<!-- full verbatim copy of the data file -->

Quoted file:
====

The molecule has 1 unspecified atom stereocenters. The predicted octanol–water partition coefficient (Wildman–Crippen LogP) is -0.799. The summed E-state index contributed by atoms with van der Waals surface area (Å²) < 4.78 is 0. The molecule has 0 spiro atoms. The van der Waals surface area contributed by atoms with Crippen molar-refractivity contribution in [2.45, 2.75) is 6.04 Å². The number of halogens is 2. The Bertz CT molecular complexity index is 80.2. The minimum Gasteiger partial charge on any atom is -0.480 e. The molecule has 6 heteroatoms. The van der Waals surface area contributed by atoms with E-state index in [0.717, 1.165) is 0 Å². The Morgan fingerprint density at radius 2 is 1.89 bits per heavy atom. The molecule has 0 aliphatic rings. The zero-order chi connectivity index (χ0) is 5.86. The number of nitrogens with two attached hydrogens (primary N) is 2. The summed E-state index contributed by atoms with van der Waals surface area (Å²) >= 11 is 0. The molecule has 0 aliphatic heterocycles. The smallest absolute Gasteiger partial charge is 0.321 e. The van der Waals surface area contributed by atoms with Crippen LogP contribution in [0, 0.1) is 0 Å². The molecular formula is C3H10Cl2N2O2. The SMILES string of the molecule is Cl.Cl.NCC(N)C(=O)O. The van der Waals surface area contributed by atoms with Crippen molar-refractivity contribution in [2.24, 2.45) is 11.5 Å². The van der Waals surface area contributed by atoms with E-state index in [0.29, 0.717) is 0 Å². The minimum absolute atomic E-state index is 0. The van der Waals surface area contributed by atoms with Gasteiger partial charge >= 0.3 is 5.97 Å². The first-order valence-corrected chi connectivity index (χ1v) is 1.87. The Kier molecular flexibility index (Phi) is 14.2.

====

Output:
The molecule has 1 unspecified atom stereocenters. The predicted octanol–water partition coefficient (Wildman–Crippen LogP) is -0.799. The summed E-state index contributed by atoms with van der Waals surface area (Å²) < 4.78 is 0. The molecule has 0 spiro atoms. The van der Waals surface area contributed by atoms with Crippen molar-refractivity contribution in [2.45, 2.75) is 6.04 Å². The number of halogens is 2. The Bertz CT molecular complexity index is 80.2. The minimum Gasteiger partial charge on any atom is -0.480 e. The molecule has 6 heteroatoms. The van der Waals surface area contributed by atoms with E-state index in [0.717, 1.165) is 0 Å². The Morgan fingerprint density at radius 2 is 1.89 bits per heavy atom. The molecule has 0 aliphatic rings. The zero-order chi connectivity index (χ0) is 5.86. The number of nitrogens with two attached hydrogens (primary N) is 2. The summed E-state index contributed by atoms with van der Waals surface area (Å²) >= 11 is 0. The molecule has 0 aliphatic heterocycles. The smallest absolute Gasteiger partial charge is 0.321 e. The van der Waals surface area contributed by atoms with Crippen LogP contribution in [0, 0.1) is 0 Å². The molecular formula is C3H10Cl2N2O2. The SMILES string of the molecule is Cl.Cl.NCC(N)C(=O)O. The van der Waals surface area contributed by atoms with Crippen molar-refractivity contribution in [2.24, 2.45) is 11.5 Å². The van der Waals surface area contributed by atoms with E-state index in [0.29, 0.717) is 0 Å². The minimum absolute atomic E-state index is 0. The van der Waals surface area contributed by atoms with Gasteiger partial charge >= 0.3 is 5.97 Å². The first-order valence-corrected chi connectivity index (χ1v) is 1.87. The Kier molecular flexibility index (Phi) is 14.2.